Wednesday, July 2, 2014

The Banh Mi Handbook: Chicken Sausage Patty Banh Mi

During the brief time I lived in New York City I made a point of bookmarking various banh mi joints around town into my Yelp account. I had heard so many lovely things about banh mi and I was hoping to try one for myself. As luck would have it, I never quite got around to any of those spots, and until recently banh mi only lived in my dreams.

I'm ashamed to admit the above fact, because I'm not only a foodie and food blogger, but I especially have a soft spot for Asian cuisine. After leaving NYC, banh mi still remained on my culinary "to do" list, and it wasn't until recently when I received a review copy of The Banh Mi Handbook by one of my favorite authors Andrea Nguyen (she also wrote my beloved Asian Dumplings!) that I had my opportunity to make and eat banh mi of my very own.

The book (due in bookstores July 8, 2014) is smaller in size than Asian Dumplings and definitely fits the description of handbook. It's straight to the point and includes 50 recipes for banh mi, including classic and innovative variations.

Nguyen begins with a basic introduction and follows up with Banh Mi 101, which discusses common ingredients as well as sharing a master banh mi recipe to help get the equation just right. Banh mi typically includes pickled vegetables, hot chiles, sliced cucumber, fresh cilantro, a filling (usually meat of some kind), a type of fat (such as mayo or butter), and seasoning.

Her chapter devoted entirely to banh mi bread offers suggestions on where to obtain breads suitable for banh mi making, and also includes Nguyen's tried and true banh mi bread recipe. Then we move on to chapters devoted to Mayonnaise, Sauces and Pickles, followed by Cold Cuts, Chicken, Seafood, Pork and Beef, Vegetarian, and finally Alternative Banh Mi.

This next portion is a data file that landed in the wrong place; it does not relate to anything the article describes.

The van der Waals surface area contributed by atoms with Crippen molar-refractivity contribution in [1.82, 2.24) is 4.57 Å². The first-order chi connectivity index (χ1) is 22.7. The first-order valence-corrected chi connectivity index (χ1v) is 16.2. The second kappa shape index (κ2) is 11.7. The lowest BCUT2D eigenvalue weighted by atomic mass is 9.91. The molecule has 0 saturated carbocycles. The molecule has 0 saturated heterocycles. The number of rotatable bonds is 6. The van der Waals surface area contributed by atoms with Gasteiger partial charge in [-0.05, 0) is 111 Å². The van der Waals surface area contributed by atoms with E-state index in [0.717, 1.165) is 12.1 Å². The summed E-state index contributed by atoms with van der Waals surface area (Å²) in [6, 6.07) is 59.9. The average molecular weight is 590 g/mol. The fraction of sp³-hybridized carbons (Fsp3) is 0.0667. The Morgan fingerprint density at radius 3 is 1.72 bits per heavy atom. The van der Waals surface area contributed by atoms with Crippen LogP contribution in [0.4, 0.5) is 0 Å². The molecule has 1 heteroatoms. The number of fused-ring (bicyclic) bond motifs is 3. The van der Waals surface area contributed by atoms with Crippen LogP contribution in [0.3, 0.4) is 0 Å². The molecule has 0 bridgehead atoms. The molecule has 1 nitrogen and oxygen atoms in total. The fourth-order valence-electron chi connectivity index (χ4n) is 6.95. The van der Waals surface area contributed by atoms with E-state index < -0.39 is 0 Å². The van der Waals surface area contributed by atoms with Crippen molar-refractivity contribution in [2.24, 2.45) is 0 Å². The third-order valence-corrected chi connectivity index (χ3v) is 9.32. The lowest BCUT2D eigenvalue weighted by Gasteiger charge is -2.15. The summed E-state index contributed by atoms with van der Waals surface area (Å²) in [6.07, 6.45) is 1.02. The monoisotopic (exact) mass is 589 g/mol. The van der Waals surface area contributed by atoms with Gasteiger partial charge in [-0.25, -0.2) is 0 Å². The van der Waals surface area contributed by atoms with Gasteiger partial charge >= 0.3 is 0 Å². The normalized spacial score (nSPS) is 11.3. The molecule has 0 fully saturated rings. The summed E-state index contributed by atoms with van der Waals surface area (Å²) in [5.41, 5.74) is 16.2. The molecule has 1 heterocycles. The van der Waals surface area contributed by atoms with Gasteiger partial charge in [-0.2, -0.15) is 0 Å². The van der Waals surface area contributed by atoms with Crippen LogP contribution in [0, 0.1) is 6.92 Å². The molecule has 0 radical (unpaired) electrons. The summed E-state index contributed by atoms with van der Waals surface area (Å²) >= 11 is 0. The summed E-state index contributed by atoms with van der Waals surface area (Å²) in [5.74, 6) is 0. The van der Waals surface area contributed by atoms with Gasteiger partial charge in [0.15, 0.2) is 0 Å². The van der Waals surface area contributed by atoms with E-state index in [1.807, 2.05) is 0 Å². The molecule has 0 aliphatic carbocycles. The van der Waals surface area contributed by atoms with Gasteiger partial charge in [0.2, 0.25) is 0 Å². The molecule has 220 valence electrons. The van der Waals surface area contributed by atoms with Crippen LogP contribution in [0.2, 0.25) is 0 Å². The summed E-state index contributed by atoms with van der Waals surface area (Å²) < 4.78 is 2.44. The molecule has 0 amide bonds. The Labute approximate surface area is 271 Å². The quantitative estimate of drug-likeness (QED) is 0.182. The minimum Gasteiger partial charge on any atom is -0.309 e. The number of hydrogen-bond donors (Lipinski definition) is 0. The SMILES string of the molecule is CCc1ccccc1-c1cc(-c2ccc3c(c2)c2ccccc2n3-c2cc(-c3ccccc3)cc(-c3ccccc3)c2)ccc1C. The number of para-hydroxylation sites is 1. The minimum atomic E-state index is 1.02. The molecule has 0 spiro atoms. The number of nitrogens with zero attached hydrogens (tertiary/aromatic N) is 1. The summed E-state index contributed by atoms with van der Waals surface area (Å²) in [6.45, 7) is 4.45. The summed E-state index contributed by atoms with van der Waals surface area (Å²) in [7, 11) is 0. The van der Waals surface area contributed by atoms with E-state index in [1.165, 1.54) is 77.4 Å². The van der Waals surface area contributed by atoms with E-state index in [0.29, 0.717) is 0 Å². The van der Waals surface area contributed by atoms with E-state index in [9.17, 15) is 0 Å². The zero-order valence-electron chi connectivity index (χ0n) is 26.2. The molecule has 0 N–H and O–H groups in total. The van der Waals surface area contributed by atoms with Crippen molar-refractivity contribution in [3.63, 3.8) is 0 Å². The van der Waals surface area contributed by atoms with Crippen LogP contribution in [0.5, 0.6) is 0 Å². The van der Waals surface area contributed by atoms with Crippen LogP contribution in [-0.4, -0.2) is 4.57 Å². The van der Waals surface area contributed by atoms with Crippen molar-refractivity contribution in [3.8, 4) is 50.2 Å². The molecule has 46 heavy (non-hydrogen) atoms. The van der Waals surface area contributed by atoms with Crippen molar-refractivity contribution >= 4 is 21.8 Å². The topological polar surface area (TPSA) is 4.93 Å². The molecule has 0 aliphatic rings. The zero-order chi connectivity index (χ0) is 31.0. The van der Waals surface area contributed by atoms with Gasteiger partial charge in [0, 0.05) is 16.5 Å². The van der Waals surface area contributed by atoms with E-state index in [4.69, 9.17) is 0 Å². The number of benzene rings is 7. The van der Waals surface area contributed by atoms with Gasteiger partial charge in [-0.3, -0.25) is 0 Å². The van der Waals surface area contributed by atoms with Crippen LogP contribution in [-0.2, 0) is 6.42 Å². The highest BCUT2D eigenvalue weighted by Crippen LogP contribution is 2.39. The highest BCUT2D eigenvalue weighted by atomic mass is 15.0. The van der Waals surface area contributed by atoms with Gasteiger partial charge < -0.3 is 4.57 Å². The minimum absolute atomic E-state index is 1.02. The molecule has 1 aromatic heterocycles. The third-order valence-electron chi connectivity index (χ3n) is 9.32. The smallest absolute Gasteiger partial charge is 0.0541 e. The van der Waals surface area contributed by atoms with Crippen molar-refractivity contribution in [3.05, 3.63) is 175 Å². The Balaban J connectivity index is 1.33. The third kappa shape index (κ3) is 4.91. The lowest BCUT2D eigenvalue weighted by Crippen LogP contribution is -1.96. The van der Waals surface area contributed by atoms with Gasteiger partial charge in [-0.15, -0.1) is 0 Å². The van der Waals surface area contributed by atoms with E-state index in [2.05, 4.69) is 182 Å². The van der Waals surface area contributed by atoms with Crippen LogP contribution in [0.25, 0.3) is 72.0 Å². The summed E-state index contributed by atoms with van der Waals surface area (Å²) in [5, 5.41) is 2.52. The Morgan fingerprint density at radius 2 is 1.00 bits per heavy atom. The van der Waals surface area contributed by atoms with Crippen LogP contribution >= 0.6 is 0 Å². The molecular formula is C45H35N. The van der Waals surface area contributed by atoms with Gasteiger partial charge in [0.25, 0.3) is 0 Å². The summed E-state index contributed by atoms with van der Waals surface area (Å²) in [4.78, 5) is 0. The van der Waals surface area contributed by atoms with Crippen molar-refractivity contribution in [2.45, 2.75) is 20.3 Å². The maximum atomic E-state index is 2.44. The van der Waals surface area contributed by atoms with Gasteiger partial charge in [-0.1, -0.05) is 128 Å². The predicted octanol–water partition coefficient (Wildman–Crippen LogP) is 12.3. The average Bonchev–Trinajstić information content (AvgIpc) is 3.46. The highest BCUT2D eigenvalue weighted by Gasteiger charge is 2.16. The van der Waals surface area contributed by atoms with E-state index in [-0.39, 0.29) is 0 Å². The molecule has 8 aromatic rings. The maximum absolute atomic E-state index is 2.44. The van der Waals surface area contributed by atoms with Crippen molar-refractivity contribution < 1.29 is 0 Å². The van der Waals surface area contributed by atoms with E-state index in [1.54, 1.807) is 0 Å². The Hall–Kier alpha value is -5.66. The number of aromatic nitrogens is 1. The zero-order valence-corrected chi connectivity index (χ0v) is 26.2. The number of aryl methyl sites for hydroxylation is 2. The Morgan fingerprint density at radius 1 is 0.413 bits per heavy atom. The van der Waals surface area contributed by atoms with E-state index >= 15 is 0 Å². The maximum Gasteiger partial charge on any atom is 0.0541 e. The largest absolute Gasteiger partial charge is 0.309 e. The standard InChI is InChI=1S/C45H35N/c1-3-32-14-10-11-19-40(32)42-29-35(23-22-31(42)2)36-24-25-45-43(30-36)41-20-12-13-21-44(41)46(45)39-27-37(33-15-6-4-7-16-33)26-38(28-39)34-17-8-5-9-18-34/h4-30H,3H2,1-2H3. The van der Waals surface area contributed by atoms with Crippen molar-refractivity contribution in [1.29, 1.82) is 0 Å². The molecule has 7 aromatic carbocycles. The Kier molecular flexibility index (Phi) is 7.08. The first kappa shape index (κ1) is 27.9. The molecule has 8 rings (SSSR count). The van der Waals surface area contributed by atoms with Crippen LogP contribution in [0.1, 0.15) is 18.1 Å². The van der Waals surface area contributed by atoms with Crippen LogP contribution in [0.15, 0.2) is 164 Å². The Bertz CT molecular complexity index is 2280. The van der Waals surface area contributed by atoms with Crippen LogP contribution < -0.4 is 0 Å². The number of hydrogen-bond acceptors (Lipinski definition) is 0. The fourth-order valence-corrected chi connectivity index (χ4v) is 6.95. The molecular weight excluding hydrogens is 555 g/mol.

Each recipe includes a cooking/prep time as well as notes on the best accompaniments for that particular filling. Nguyen has thought of everything to steer you straight into the ultimate banh mi experience.

This banh mi novice was very excited to get cooking (and eating) her first ever banh mi. I decided to start out with the Chicken Sausage Patties filling. I replaced the ground chicken with ground turkey, so really it was Turkey Sausage Patties in my particular case. In the sausage recipe itself, I omitted the fresh chiles because I was planning on using homemade pickled jalapenos as the pickle component, even though Nguyen suggests daikon and carrot pickles (a recipe is included in the book).

The prep/cook time for this recipe is stated at 45 minutes, but I can honestly say it was probably faster. I used sections of French baguette for the sandwiches and had every intention to scoop out some of the bread (as Nguyen suggests) to make extra room for the filling, but my family was so hungry with a delayed start to making dinner than I totally forgot. Oops!

The sandwiches were still absolutely delicious! I love the crunch from the fresh cucumber, the sweetness from the spicy hoisin sauce, the creaminess from the mayo, the herbaceous notes from the cilantro, and of course that delicious homemade sausage!

With some of the leftover sausage patties I made another banh mi a few days later, this time using a softer torpedo roll. I actually preferred the torpedo roll to the baguette because the texture was more spongy, while the baguette was denser and more firm. There are a variety of breads that could work for these sandwiches so just use your favorite from the options!